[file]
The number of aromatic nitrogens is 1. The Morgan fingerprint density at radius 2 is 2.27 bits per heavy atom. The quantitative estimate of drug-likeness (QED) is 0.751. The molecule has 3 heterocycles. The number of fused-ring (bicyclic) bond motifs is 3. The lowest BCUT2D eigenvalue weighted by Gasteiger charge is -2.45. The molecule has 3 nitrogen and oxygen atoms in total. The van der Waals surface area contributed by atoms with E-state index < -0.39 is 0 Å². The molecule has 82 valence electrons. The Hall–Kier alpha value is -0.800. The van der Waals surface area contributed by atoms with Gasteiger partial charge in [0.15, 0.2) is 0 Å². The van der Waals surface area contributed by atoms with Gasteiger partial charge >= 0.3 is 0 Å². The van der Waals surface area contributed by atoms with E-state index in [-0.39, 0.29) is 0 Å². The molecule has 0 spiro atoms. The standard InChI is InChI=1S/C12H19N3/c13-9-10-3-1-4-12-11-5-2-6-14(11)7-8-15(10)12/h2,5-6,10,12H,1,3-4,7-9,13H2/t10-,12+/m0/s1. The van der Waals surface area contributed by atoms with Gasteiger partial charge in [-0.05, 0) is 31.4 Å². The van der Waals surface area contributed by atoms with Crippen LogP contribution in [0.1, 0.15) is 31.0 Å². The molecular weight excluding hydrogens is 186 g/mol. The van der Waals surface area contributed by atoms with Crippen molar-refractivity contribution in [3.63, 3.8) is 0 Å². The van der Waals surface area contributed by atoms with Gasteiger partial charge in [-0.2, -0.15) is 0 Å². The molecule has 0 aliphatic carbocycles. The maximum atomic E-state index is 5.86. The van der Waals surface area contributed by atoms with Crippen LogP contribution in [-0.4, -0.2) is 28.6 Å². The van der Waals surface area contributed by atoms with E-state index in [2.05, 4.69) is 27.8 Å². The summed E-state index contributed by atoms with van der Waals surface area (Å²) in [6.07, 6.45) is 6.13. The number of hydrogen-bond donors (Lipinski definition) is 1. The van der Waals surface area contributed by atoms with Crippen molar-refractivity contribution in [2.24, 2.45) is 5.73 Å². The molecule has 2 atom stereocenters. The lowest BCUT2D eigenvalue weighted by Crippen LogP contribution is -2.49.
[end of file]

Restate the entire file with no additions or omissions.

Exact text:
The number of aromatic nitrogens is 1. The Morgan fingerprint density at radius 2 is 2.27 bits per heavy atom. The quantitative estimate of drug-likeness (QED) is 0.751. The molecule has 3 heterocycles. The number of fused-ring (bicyclic) bond motifs is 3. The lowest BCUT2D eigenvalue weighted by Gasteiger charge is -2.45. The molecule has 3 nitrogen and oxygen atoms in total. The van der Waals surface area contributed by atoms with E-state index < -0.39 is 0 Å². The molecule has 82 valence electrons. The Hall–Kier alpha value is -0.800. The van der Waals surface area contributed by atoms with Gasteiger partial charge in [0.15, 0.2) is 0 Å². The van der Waals surface area contributed by atoms with Gasteiger partial charge >= 0.3 is 0 Å². The van der Waals surface area contributed by atoms with E-state index in [-0.39, 0.29) is 0 Å². The molecule has 0 spiro atoms. The standard InChI is InChI=1S/C12H19N3/c13-9-10-3-1-4-12-11-5-2-6-14(11)7-8-15(10)12/h2,5-6,10,12H,1,3-4,7-9,13H2/t10-,12+/m0/s1. The van der Waals surface area contributed by atoms with Gasteiger partial charge in [-0.05, 0) is 31.4 Å². The van der Waals surface area contributed by atoms with Crippen LogP contribution in [0.1, 0.15) is 31.0 Å². The molecular weight excluding hydrogens is 186 g/mol. The van der Waals surface area contributed by atoms with Crippen molar-refractivity contribution in [3.63, 3.8) is 0 Å². The van der Waals surface area contributed by atoms with Gasteiger partial charge in [-0.2, -0.15) is 0 Å². The molecule has 0 aliphatic carbocycles. The maximum atomic E-state index is 5.86. The van der Waals surface area contributed by atoms with Crippen LogP contribution in [-0.4, -0.2) is 28.6 Å². The van der Waals surface area contributed by atoms with E-state index in [2.05, 4.69) is 27.8 Å². The summed E-state index contributed by atoms with van der Waals surface area (Å²) in [6.07, 6.45) is 6.13. The number of hydrogen-bond donors (Lipinski definition) is 1. The van der Waals surface area contributed by atoms with Crippen molar-refractivity contribution in [2.24, 2.45) is 5.73 Å². The molecule has 2 atom stereocenters. The lowest BCUT2D eigenvalue weighted by Crippen LogP contribution is -2.49.